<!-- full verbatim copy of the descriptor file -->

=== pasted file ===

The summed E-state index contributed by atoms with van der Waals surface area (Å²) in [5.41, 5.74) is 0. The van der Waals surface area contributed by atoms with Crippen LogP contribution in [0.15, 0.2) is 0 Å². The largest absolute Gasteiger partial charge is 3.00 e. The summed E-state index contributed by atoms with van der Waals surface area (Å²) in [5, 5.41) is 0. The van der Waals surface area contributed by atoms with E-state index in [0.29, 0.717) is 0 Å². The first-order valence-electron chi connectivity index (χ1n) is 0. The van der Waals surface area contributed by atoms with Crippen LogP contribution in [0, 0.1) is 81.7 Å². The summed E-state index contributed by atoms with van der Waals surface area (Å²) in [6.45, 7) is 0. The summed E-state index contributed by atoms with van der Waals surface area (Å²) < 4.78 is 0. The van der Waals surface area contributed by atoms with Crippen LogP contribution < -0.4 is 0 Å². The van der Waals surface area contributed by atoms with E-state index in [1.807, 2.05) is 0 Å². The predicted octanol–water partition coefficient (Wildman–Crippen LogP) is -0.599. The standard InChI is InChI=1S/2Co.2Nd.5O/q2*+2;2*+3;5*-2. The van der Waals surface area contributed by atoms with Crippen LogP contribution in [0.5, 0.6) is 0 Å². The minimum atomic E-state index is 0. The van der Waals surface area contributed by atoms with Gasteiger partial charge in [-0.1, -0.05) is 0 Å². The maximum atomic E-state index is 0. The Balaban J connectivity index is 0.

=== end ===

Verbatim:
The summed E-state index contributed by atoms with van der Waals surface area (Å²) in [5.41, 5.74) is 0. The van der Waals surface area contributed by atoms with Crippen LogP contribution in [0.15, 0.2) is 0 Å². The largest absolute Gasteiger partial charge is 3.00 e. The summed E-state index contributed by atoms with van der Waals surface area (Å²) in [5, 5.41) is 0. The van der Waals surface area contributed by atoms with E-state index in [0.29, 0.717) is 0 Å². The first-order valence-electron chi connectivity index (χ1n) is 0. The van der Waals surface area contributed by atoms with Crippen LogP contribution in [0, 0.1) is 81.7 Å². The summed E-state index contributed by atoms with van der Waals surface area (Å²) in [6.45, 7) is 0. The summed E-state index contributed by atoms with van der Waals surface area (Å²) < 4.78 is 0. The van der Waals surface area contributed by atoms with Crippen LogP contribution < -0.4 is 0 Å². The van der Waals surface area contributed by atoms with E-state index in [1.807, 2.05) is 0 Å². The predicted octanol–water partition coefficient (Wildman–Crippen LogP) is -0.599. The standard InChI is InChI=1S/2Co.2Nd.5O/q2*+2;2*+3;5*-2. The van der Waals surface area contributed by atoms with Crippen LogP contribution in [0.5, 0.6) is 0 Å². The minimum atomic E-state index is 0. The van der Waals surface area contributed by atoms with Gasteiger partial charge in [-0.1, -0.05) is 0 Å². The maximum atomic E-state index is 0. The Balaban J connectivity index is 0.